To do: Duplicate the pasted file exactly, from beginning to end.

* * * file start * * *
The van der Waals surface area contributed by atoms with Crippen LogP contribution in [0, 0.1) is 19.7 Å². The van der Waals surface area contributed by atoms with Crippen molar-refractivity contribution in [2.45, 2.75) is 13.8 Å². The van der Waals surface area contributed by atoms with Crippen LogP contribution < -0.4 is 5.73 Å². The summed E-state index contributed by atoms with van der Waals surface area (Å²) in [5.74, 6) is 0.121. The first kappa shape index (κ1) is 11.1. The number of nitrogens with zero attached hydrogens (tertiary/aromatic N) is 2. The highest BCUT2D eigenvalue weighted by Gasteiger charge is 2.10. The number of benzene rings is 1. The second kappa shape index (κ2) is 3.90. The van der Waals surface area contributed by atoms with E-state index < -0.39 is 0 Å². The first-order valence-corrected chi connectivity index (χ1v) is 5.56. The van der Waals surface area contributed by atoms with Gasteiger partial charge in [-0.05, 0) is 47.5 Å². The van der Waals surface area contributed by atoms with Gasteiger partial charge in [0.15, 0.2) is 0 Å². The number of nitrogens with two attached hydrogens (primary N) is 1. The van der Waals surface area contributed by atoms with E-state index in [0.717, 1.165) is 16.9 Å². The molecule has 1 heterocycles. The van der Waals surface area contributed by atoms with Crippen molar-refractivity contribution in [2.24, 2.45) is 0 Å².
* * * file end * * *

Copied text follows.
The van der Waals surface area contributed by atoms with Crippen LogP contribution in [0, 0.1) is 19.7 Å². The van der Waals surface area contributed by atoms with Crippen molar-refractivity contribution in [2.45, 2.75) is 13.8 Å². The van der Waals surface area contributed by atoms with Crippen LogP contribution < -0.4 is 5.73 Å². The summed E-state index contributed by atoms with van der Waals surface area (Å²) in [5.74, 6) is 0.121. The first kappa shape index (κ1) is 11.1. The number of nitrogens with zero attached hydrogens (tertiary/aromatic N) is 2. The highest BCUT2D eigenvalue weighted by Gasteiger charge is 2.10. The number of benzene rings is 1. The second kappa shape index (κ2) is 3.90. The van der Waals surface area contributed by atoms with E-state index < -0.39 is 0 Å². The first-order valence-corrected chi connectivity index (χ1v) is 5.56. The van der Waals surface area contributed by atoms with Gasteiger partial charge in [-0.05, 0) is 47.5 Å². The van der Waals surface area contributed by atoms with Gasteiger partial charge in [0.15, 0.2) is 0 Å². The number of nitrogens with two attached hydrogens (primary N) is 1. The van der Waals surface area contributed by atoms with E-state index in [0.717, 1.165) is 16.9 Å². The molecule has 1 heterocycles. The van der Waals surface area contributed by atoms with Crippen molar-refractivity contribution in [2.24, 2.45) is 0 Å².